Barack Obama claims more Facebook supporters, YouTube subscribers and Iowa advocates than any other Democratic candidate. His solid victory in last night’s caucus suggests that virtual votes just may transfer into the real deal. The evidence: a record number of first-time caucus-goers.
Of course, the Illinois senator’s charisma, vision and organization also deserve credit for his win, but during a neck-and-neck campaign marked by brand-new online efforts, it’s worth noting that the man who BaRocked the vote also BaRocked the web. In the 12 hours following the news he had won, more than 1,000 congratulatory wall posts appeared on his Facebook account, teeming with capital letters and exclamation points.
The Iowa caucus provides a new and telling test of the value of Internet support in a presidential primary. Comparing online numbers with caucus votes is an apples-to-oranges enterprise; online communities know no geographic boundaries, while the core of the caucus is local. Still, it offers a case study of the intriguing ways online and offline votes can contradict or reinforce each other.
The verdict: You can fizzle online and still sizzle in a caucus. John Edwards, for example, lagged considerably behind Hillary Rodham Clinton on Facebook and in website traffic. On the flip side, an Internet sensation can be a caucus dud. Ron Paul was the only candidate who managed to outpace Obama in website traffic and YouTube subscribers, yet he landed in fifth place Thursday night.
What gives? Paul’s legion of online fans may prefer to twitter with people online rather than debate with neighbors face to face, said Albert Maruggi of St. Paul, a senior fellow for the Society for New Communications Research. He runs a high-tech marketing firm and has worked in multiple high-profile political campaigns, including as press secretary of the Republican National Committee in 1987 and ’88. “There are a lot of folks on social media who are less interested in participating in the establishment, the suit-and-tie gang,” he said.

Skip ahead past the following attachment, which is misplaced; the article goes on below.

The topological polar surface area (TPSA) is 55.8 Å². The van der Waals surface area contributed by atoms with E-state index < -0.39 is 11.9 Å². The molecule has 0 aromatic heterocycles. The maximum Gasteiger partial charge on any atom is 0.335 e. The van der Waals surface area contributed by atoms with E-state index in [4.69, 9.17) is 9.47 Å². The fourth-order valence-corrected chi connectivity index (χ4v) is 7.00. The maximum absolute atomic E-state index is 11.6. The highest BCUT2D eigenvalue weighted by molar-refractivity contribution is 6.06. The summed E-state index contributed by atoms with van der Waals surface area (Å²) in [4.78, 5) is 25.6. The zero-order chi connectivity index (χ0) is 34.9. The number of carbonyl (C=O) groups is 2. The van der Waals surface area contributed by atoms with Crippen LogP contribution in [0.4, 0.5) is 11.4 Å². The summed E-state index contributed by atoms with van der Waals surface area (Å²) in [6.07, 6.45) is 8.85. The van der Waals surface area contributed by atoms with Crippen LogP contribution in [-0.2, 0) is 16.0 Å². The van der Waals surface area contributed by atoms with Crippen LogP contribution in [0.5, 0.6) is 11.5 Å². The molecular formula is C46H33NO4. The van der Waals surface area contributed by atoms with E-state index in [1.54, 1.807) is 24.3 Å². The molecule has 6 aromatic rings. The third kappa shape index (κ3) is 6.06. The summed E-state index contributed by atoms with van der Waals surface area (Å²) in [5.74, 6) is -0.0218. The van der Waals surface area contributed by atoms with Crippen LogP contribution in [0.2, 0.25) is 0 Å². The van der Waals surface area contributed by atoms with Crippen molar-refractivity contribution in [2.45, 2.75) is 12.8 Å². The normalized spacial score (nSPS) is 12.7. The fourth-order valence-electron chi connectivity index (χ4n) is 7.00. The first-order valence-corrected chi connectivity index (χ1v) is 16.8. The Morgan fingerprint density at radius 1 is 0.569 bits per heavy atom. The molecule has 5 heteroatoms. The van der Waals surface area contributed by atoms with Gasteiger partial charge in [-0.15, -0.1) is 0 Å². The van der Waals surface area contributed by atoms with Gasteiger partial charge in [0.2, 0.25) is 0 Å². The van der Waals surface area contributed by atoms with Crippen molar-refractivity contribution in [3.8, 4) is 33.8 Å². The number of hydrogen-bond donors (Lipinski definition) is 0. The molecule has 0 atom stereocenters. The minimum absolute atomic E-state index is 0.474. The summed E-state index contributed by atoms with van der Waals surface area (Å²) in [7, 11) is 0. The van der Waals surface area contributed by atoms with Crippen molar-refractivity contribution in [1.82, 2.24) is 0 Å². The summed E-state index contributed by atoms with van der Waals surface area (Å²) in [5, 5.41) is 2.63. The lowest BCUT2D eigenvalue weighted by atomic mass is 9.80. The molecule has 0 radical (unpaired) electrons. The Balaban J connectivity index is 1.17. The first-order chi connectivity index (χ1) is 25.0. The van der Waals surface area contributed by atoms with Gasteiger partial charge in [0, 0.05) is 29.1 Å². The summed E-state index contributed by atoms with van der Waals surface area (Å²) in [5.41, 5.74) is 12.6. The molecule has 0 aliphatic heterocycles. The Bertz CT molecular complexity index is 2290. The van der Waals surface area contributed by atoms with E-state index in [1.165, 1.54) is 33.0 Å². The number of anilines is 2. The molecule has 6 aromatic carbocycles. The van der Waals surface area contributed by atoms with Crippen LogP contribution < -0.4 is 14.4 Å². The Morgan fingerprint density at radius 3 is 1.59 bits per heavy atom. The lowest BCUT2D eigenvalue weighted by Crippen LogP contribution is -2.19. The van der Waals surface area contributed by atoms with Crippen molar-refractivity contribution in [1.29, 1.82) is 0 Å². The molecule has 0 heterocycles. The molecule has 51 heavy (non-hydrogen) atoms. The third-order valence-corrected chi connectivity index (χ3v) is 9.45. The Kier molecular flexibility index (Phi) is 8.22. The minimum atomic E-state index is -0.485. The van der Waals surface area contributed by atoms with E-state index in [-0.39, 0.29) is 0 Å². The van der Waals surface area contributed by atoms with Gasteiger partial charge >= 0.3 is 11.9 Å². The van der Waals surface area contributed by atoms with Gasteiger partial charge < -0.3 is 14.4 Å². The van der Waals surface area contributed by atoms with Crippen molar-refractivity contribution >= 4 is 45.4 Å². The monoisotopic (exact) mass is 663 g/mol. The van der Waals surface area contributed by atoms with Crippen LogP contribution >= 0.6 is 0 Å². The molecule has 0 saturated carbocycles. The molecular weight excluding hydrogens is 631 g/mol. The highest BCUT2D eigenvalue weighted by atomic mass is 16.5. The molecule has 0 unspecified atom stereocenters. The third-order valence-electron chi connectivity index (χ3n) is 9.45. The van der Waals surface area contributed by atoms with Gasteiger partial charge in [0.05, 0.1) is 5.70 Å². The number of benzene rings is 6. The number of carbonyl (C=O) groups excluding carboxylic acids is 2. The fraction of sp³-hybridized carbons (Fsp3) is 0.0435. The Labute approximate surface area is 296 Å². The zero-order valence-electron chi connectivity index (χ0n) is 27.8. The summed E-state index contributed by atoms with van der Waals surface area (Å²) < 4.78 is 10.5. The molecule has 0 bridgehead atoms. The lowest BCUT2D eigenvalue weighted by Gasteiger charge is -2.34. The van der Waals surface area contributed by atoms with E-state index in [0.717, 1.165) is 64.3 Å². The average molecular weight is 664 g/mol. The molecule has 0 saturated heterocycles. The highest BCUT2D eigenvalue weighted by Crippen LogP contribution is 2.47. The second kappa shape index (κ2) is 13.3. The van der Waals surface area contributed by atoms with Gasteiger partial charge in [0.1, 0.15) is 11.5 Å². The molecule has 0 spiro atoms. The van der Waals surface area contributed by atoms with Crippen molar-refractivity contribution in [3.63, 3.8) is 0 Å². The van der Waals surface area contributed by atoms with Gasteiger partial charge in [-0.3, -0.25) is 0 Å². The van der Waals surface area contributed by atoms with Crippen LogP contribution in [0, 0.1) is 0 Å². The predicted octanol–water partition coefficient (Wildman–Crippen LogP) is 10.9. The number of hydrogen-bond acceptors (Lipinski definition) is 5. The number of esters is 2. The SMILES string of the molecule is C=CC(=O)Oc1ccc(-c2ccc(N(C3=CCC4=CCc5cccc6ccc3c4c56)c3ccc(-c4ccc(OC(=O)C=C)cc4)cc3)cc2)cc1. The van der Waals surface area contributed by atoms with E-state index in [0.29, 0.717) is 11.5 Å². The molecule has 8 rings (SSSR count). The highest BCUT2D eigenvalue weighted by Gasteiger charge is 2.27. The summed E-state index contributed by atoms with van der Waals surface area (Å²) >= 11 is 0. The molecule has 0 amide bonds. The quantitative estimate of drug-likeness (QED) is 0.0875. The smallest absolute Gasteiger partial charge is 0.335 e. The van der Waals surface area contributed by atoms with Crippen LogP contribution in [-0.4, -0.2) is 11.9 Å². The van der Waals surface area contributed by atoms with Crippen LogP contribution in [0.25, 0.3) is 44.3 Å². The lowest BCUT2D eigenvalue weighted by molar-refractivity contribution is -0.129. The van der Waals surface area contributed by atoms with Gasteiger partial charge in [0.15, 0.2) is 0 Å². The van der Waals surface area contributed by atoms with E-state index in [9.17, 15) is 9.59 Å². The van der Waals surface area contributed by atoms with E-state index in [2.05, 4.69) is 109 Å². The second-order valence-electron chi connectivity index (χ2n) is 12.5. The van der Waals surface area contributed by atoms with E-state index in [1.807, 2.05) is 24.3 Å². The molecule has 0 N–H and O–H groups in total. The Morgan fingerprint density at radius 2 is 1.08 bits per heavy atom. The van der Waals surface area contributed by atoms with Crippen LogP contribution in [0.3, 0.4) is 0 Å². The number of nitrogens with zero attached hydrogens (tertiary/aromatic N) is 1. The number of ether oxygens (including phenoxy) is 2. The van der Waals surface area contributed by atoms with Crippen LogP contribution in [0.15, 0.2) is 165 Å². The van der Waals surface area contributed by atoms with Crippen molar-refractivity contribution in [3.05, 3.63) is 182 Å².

Snapshot of online interest in presidential candidates
Does online interest in a presidential candidate translate into caucus night support? We can’t say for certain, because Internet sites have no geographic boundaries, so Iowans make up only a small fraction of the numbers. Still, the online statistics offer some measure of voter interest during the campaign’s early stages.
Sources: Facebook, YouTube, presidential candidates’ websites
Door to door, click by click
Ultimately, it now takes a combination of on- and offline organization to win a caucus. Social networking will never replace door-to-door canvassing, but it will play an increasingly important role. This was made clear by the impressive turnout of young voters (who in large numbers went on to choose each party’s youngest candidate).
Web patterns reveal some interesting parallels. For example, as last-minute polls implied a tight Iowa race between Romney and Huckabee, their website traffic was implying a clear leader. In December, Huckabee’s website attracted nearly three times as many unique visitors as Romney’s. Even more notable, Huckabee’s visitors appeared to be more engaged. His average visitor spent more time (6:53 vs. 6:07 minutes) and clicked on more pages (5.3 vs. 3.5 pages) than Romney’s.
These are the kind of little-known statistics online directors are mulling over as they process the caucus results in a political landscape that technology has radically reshaped — in ways we’re just beginning to grasp.
“The Internet,” read the headline of an article that appeared in the July 16 U.S. News & World Report “User’s Guide” to the presidential campaign. The subhead: “It’s a Potent New Tool, But No One’s Sure How to Use It.”
And everyone wants to use it. In preparation for Iowa’s caucus, campaign staffs scrambled to out- (social) network each other with varying degrees of finesse.
“We’re taking a spaghetti-on-the-wall approach, trying a lot of things online and seeing which stick,” said Stephen Smith, director of online communications for Mitt Romney. “That’s the beauty of this new online world; there is a lot of experimentation, and there should be.”